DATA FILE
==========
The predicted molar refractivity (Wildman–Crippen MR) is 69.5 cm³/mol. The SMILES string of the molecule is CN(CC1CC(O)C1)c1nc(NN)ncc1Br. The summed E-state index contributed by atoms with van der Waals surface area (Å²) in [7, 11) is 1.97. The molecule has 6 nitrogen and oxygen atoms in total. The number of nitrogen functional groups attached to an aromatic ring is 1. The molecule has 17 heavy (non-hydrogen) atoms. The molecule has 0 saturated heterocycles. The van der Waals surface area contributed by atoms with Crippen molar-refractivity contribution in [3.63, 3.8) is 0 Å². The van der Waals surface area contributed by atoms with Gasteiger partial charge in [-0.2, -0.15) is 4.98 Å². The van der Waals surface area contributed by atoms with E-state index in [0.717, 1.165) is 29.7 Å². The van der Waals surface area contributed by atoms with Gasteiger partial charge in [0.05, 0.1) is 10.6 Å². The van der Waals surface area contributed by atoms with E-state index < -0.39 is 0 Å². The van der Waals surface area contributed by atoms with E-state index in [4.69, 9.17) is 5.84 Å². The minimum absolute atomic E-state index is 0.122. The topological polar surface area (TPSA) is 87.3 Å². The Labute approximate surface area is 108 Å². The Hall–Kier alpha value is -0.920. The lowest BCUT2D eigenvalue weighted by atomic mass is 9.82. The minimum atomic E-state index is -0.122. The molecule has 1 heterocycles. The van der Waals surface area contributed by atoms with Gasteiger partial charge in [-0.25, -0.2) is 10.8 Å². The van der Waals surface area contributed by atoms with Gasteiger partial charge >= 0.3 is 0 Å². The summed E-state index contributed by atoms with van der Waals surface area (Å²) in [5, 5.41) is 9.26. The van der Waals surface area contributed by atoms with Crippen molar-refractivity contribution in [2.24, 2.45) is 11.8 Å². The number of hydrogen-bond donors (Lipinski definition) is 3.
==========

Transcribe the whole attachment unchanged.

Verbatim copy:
The predicted molar refractivity (Wildman–Crippen MR) is 69.5 cm³/mol. The SMILES string of the molecule is CN(CC1CC(O)C1)c1nc(NN)ncc1Br. The summed E-state index contributed by atoms with van der Waals surface area (Å²) in [7, 11) is 1.97. The molecule has 6 nitrogen and oxygen atoms in total. The number of nitrogen functional groups attached to an aromatic ring is 1. The molecule has 17 heavy (non-hydrogen) atoms. The molecule has 0 saturated heterocycles. The van der Waals surface area contributed by atoms with Crippen molar-refractivity contribution in [3.63, 3.8) is 0 Å². The van der Waals surface area contributed by atoms with Gasteiger partial charge in [-0.2, -0.15) is 4.98 Å². The van der Waals surface area contributed by atoms with E-state index in [0.717, 1.165) is 29.7 Å². The van der Waals surface area contributed by atoms with Gasteiger partial charge in [0.05, 0.1) is 10.6 Å². The van der Waals surface area contributed by atoms with E-state index < -0.39 is 0 Å². The van der Waals surface area contributed by atoms with E-state index in [4.69, 9.17) is 5.84 Å². The minimum absolute atomic E-state index is 0.122. The topological polar surface area (TPSA) is 87.3 Å². The Labute approximate surface area is 108 Å². The Hall–Kier alpha value is -0.920. The lowest BCUT2D eigenvalue weighted by atomic mass is 9.82. The minimum atomic E-state index is -0.122. The molecule has 1 heterocycles. The van der Waals surface area contributed by atoms with Gasteiger partial charge in [-0.25, -0.2) is 10.8 Å². The van der Waals surface area contributed by atoms with Gasteiger partial charge >= 0.3 is 0 Å². The summed E-state index contributed by atoms with van der Waals surface area (Å²) in [5, 5.41) is 9.26. The van der Waals surface area contributed by atoms with Crippen molar-refractivity contribution in [2.24, 2.45) is 11.8 Å². The number of hydrogen-bond donors (Lipinski definition) is 3.